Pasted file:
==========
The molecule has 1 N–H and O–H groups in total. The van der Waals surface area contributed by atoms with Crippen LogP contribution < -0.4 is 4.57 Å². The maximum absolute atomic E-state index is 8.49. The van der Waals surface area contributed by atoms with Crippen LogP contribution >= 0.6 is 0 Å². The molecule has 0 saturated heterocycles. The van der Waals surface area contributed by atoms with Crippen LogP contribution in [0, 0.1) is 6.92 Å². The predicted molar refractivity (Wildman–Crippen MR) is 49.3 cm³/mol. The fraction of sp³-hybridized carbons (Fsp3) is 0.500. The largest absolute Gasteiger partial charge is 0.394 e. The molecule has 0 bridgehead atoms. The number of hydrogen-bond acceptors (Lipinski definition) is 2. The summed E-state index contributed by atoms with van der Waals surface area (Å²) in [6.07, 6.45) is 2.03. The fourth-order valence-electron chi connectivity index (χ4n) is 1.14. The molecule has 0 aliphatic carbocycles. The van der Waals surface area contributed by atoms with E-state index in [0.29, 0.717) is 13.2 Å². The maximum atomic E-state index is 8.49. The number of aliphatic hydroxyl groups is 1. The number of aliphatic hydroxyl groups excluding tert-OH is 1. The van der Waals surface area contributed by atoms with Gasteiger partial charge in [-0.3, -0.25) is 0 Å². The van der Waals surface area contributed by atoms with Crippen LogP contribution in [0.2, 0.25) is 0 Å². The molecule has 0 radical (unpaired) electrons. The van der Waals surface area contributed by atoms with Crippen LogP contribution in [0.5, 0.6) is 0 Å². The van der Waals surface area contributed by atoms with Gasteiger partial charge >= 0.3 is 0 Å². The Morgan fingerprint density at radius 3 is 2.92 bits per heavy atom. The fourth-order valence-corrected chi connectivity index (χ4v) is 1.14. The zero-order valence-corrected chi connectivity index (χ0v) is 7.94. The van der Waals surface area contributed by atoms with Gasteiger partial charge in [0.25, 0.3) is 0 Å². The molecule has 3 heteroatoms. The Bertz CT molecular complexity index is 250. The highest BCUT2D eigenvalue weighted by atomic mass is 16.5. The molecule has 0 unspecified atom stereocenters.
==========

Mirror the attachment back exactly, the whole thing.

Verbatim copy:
The molecule has 1 N–H and O–H groups in total. The van der Waals surface area contributed by atoms with Crippen LogP contribution < -0.4 is 4.57 Å². The maximum absolute atomic E-state index is 8.49. The van der Waals surface area contributed by atoms with Crippen LogP contribution >= 0.6 is 0 Å². The molecule has 0 saturated heterocycles. The van der Waals surface area contributed by atoms with Crippen LogP contribution in [0, 0.1) is 6.92 Å². The predicted molar refractivity (Wildman–Crippen MR) is 49.3 cm³/mol. The fraction of sp³-hybridized carbons (Fsp3) is 0.500. The largest absolute Gasteiger partial charge is 0.394 e. The molecule has 0 bridgehead atoms. The number of hydrogen-bond acceptors (Lipinski definition) is 2. The summed E-state index contributed by atoms with van der Waals surface area (Å²) in [6.07, 6.45) is 2.03. The fourth-order valence-electron chi connectivity index (χ4n) is 1.14. The molecule has 0 aliphatic carbocycles. The van der Waals surface area contributed by atoms with E-state index in [0.29, 0.717) is 13.2 Å². The maximum atomic E-state index is 8.49. The number of aliphatic hydroxyl groups is 1. The number of aliphatic hydroxyl groups excluding tert-OH is 1. The van der Waals surface area contributed by atoms with Gasteiger partial charge in [-0.3, -0.25) is 0 Å². The van der Waals surface area contributed by atoms with Crippen LogP contribution in [0.2, 0.25) is 0 Å². The molecule has 0 radical (unpaired) electrons. The van der Waals surface area contributed by atoms with Crippen LogP contribution in [0.5, 0.6) is 0 Å². The van der Waals surface area contributed by atoms with Gasteiger partial charge >= 0.3 is 0 Å². The Morgan fingerprint density at radius 3 is 2.92 bits per heavy atom. The fourth-order valence-corrected chi connectivity index (χ4v) is 1.14. The zero-order valence-corrected chi connectivity index (χ0v) is 7.94. The van der Waals surface area contributed by atoms with Gasteiger partial charge in [0.25, 0.3) is 0 Å². The molecule has 3 heteroatoms. The Bertz CT molecular complexity index is 250. The highest BCUT2D eigenvalue weighted by atomic mass is 16.5. The molecule has 0 unspecified atom stereocenters.